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McPhersonSentinel - McPherson, KS
Bruce Springsteen fans from Asbury Park and beyond blog about The Boss
‘Springsteen’s Greatest Albums’ excerpt: The River
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The writers of this blog are not music critics, and they don't consider a second (or third, fourth or fifth) mortgage to be a perfectly reasonable course of action to pay for front-row tickets, but despite being a whole lot more middle aged than ...
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Bruce Springsteen
The writers of this blog are not music critics, and they don't consider a second (or third, fourth or fifth) mortgage to be a perfectly reasonable course of action to pay for front-row tickets, but despite being a whole lot more middle aged than they were when they first put \x34Born in the U.S.A.\x34 or \x34The River\x34 down on the turntable, still feels like Bruce has something -- OK, a lot of things -- to say about our country and the way we live our lives, things that not a lot of other artists are saying. And whether he's talking about the knife that can cut this pain from your heart, the house that's waiting for you to walk in or what that flag flying over the courthouse means, he's nailing down feelings that are so universal that they can raise your spirits and break your heart at the same time. Plus, letąs face it, the man rocks.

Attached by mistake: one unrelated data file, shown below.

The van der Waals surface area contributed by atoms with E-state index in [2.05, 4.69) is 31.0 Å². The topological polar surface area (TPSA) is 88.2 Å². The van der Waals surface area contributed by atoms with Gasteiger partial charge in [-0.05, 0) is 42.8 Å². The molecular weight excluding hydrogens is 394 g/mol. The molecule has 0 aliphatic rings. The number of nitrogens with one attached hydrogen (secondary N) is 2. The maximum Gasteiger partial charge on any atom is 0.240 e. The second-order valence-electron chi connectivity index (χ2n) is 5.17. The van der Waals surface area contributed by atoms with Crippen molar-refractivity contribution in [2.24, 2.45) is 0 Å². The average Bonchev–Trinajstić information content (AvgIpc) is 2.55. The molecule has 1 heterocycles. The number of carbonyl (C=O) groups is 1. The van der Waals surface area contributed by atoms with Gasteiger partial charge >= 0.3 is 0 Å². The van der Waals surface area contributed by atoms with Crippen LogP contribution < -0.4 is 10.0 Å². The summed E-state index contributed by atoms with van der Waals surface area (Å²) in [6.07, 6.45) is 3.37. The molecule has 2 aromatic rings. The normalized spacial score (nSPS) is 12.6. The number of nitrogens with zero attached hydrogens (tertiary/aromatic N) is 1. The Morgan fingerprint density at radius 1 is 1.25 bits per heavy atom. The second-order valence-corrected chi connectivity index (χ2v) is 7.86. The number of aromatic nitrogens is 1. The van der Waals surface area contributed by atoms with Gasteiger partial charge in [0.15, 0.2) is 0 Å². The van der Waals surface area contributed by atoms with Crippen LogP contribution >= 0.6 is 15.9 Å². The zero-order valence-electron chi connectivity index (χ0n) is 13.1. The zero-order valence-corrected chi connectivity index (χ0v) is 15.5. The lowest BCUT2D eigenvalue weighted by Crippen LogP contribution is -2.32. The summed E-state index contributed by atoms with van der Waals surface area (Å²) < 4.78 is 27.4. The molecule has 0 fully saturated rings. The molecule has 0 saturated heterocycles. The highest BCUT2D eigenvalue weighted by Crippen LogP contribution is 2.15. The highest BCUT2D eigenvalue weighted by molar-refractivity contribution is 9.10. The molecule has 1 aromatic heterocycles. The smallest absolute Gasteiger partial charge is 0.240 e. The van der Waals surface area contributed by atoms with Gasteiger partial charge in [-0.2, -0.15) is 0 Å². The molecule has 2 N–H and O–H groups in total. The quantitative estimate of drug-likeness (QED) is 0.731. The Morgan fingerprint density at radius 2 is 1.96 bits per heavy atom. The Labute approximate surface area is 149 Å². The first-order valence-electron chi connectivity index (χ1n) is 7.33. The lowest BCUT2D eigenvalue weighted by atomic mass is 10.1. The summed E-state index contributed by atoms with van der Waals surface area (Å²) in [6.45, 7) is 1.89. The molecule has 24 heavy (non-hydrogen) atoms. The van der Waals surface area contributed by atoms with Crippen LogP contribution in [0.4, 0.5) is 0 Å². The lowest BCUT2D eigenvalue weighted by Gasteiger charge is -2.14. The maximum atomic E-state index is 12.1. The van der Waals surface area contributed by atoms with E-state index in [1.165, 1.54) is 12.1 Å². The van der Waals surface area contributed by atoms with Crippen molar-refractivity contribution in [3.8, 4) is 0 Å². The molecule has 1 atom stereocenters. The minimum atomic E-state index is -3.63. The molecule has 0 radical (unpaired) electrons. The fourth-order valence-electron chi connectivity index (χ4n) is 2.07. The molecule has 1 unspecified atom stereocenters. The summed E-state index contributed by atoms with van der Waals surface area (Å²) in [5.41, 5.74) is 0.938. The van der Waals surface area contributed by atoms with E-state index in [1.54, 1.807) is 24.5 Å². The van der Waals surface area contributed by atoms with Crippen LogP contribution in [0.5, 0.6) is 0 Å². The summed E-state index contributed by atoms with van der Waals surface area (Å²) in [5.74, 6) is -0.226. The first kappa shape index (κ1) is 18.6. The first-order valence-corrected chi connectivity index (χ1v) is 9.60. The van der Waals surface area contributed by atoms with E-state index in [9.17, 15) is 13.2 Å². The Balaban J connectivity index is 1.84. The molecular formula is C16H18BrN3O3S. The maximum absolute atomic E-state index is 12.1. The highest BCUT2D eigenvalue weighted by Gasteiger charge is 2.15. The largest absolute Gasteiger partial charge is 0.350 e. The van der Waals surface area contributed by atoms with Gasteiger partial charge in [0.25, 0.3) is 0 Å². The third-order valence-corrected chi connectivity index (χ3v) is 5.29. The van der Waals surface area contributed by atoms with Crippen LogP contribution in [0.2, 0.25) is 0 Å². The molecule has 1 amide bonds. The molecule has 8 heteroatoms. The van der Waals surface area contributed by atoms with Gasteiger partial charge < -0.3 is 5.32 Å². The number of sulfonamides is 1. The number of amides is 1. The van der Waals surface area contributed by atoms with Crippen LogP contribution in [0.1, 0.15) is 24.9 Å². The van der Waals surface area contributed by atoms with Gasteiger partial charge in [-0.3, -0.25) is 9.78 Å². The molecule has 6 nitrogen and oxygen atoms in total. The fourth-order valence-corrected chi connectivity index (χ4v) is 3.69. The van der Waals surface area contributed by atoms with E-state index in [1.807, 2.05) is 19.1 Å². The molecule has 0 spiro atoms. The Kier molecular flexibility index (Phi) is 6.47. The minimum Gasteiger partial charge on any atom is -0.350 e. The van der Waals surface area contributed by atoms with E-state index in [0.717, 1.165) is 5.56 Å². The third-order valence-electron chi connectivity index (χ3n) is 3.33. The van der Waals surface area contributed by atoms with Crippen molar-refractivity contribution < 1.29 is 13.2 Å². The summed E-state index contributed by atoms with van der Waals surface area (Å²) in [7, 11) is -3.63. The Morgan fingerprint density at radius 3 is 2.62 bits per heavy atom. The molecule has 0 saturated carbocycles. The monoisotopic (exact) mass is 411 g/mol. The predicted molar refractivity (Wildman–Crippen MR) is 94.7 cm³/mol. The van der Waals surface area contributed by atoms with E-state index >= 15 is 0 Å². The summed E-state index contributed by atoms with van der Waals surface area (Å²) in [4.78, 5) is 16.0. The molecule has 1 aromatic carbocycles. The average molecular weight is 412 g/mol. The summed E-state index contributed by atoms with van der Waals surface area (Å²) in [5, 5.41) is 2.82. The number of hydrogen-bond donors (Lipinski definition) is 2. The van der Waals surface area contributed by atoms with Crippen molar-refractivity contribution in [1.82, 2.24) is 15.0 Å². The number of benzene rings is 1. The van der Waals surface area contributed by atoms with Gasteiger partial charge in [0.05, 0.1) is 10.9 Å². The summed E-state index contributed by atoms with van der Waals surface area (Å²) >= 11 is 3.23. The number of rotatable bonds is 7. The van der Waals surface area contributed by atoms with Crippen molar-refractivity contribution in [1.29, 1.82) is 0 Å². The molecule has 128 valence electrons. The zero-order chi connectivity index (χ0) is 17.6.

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By Pete Chianca
Dec. 10, 2012 11:15 a.m.



Every Monday through January we’ll be posting an exclusive excerpt from Glory Days: Springsteen’s Greatest Albums, which analyzes eight of Springsteen’s most groundbreaking albums and then argues which one should be considered “the greatest.” This week, a selection from the chapter on The River:



The beauty of Springsteen’s approach with The River is the way it allowed him the canvass to juxtapose rambling rock ’n’ roll shout-outs with quieter studies of the human condition … and somehow make them work together toward an even greater whole.



Of course, even more jaunty songs like “Hungry Heart,” Springsteen’s first top-10 single, deal with real-life issues like isolation and abandonment, but several of The River’s tracks delve deeper and resonate more powerfully. The first of those, “Independence Day,” feels almost mournful as it kicks in to close the album’s otherwise raucous first side. A sort of mirror image of “Adam Raised a Cain,” its narrator half-sings with a tired resignation, offering a moving declaration of freedom from the darkness that can haunt fathers and sons.



It’s a similar darkness that can haunt husbands and wives as well, as we find out on the album’s classic, timeless title track. Based on Springsteen’s own sister, it’s the story of a teenage couple wed after an unplanned pregnancy – “no flowers, no wedding dress” – and the crushing fallout that follows.



The narrator’s desperation is underscored by Springsteen’s whining harmonica, and it eventually culminates in what may be Springsteen’s most disconsolate lyric: “Is a dream a lie if it don’t come true, or is it something worse?” That line alone cements the album’s place in Springsteen’s canon.



You can download Glory Days: Springsteen’s Greatest Albums at Amazon or Amazon UK. And if you don’t have a Kindle, don’t worry: You can download free Kindle software here.

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